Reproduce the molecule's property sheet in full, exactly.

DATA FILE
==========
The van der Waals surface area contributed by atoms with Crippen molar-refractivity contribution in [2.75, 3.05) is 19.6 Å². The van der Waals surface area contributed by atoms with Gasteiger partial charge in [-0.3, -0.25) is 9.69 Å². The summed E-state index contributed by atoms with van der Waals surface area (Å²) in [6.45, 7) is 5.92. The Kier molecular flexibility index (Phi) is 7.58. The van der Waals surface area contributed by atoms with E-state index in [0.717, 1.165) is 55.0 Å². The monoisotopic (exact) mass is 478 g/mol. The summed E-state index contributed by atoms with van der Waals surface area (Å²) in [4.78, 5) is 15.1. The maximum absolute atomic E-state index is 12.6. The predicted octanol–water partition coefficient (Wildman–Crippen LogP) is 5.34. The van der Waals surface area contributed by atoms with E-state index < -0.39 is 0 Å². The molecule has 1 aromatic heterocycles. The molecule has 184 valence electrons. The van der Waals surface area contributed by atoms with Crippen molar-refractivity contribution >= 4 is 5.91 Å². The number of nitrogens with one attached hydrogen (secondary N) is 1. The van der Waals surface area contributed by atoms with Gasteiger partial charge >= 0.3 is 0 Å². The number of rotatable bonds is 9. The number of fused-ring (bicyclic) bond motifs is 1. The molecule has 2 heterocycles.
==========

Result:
The van der Waals surface area contributed by atoms with Crippen molar-refractivity contribution in [2.75, 3.05) is 19.6 Å². The van der Waals surface area contributed by atoms with Gasteiger partial charge in [-0.3, -0.25) is 9.69 Å². The summed E-state index contributed by atoms with van der Waals surface area (Å²) in [6.45, 7) is 5.92. The Kier molecular flexibility index (Phi) is 7.58. The van der Waals surface area contributed by atoms with E-state index in [0.717, 1.165) is 55.0 Å². The monoisotopic (exact) mass is 478 g/mol. The summed E-state index contributed by atoms with van der Waals surface area (Å²) in [4.78, 5) is 15.1. The maximum absolute atomic E-state index is 12.6. The predicted octanol–water partition coefficient (Wildman–Crippen LogP) is 5.34. The van der Waals surface area contributed by atoms with E-state index < -0.39 is 0 Å². The molecule has 1 aromatic heterocycles. The molecule has 184 valence electrons. The van der Waals surface area contributed by atoms with Crippen molar-refractivity contribution >= 4 is 5.91 Å². The number of nitrogens with one attached hydrogen (secondary N) is 1. The van der Waals surface area contributed by atoms with Gasteiger partial charge >= 0.3 is 0 Å². The number of rotatable bonds is 9. The number of fused-ring (bicyclic) bond motifs is 1. The molecule has 2 heterocycles.